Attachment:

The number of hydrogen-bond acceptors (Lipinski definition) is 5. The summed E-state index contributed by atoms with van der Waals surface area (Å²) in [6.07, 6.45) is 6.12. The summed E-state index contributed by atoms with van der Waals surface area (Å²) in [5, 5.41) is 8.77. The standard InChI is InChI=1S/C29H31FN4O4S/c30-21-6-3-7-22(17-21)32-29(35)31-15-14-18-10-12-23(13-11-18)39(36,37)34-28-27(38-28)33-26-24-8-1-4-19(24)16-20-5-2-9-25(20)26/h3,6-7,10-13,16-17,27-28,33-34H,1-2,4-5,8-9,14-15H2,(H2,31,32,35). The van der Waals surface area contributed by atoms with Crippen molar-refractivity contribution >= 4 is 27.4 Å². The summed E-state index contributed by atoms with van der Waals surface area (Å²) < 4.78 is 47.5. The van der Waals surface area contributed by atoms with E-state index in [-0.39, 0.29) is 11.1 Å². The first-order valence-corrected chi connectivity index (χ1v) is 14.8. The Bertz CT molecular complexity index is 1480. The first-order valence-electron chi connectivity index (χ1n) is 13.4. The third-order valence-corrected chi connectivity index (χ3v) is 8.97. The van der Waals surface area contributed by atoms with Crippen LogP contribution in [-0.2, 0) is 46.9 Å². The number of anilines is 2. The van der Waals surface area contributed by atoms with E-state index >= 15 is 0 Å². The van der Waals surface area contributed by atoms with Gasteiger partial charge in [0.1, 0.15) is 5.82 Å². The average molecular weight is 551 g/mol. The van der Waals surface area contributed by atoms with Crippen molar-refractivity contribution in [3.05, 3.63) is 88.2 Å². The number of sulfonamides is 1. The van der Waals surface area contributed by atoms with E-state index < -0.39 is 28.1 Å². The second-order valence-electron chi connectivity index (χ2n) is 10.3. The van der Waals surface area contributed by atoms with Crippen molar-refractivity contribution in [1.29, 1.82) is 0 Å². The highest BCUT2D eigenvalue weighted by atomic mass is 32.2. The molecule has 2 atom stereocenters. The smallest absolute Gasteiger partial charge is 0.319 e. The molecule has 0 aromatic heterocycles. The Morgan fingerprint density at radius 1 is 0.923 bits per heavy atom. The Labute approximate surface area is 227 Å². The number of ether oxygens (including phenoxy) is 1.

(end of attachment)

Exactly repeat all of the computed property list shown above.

The number of hydrogen-bond acceptors (Lipinski definition) is 5. The summed E-state index contributed by atoms with van der Waals surface area (Å²) in [6.07, 6.45) is 6.12. The summed E-state index contributed by atoms with van der Waals surface area (Å²) in [5, 5.41) is 8.77. The standard InChI is InChI=1S/C29H31FN4O4S/c30-21-6-3-7-22(17-21)32-29(35)31-15-14-18-10-12-23(13-11-18)39(36,37)34-28-27(38-28)33-26-24-8-1-4-19(24)16-20-5-2-9-25(20)26/h3,6-7,10-13,16-17,27-28,33-34H,1-2,4-5,8-9,14-15H2,(H2,31,32,35). The van der Waals surface area contributed by atoms with Crippen molar-refractivity contribution >= 4 is 27.4 Å². The summed E-state index contributed by atoms with van der Waals surface area (Å²) < 4.78 is 47.5. The van der Waals surface area contributed by atoms with E-state index in [-0.39, 0.29) is 11.1 Å². The first-order valence-corrected chi connectivity index (χ1v) is 14.8. The Bertz CT molecular complexity index is 1480. The first-order valence-electron chi connectivity index (χ1n) is 13.4. The third-order valence-corrected chi connectivity index (χ3v) is 8.97. The van der Waals surface area contributed by atoms with Crippen LogP contribution in [-0.2, 0) is 46.9 Å². The number of anilines is 2. The van der Waals surface area contributed by atoms with E-state index >= 15 is 0 Å². The van der Waals surface area contributed by atoms with Gasteiger partial charge in [0.1, 0.15) is 5.82 Å². The average molecular weight is 551 g/mol. The van der Waals surface area contributed by atoms with Crippen molar-refractivity contribution in [3.05, 3.63) is 88.2 Å². The number of sulfonamides is 1. The van der Waals surface area contributed by atoms with E-state index < -0.39 is 28.1 Å². The second-order valence-electron chi connectivity index (χ2n) is 10.3. The van der Waals surface area contributed by atoms with Crippen molar-refractivity contribution in [1.29, 1.82) is 0 Å². The highest BCUT2D eigenvalue weighted by atomic mass is 32.2. The molecule has 2 atom stereocenters. The smallest absolute Gasteiger partial charge is 0.319 e. The molecule has 0 aromatic heterocycles. The Morgan fingerprint density at radius 1 is 0.923 bits per heavy atom. The Labute approximate surface area is 227 Å². The number of ether oxygens (including phenoxy) is 1.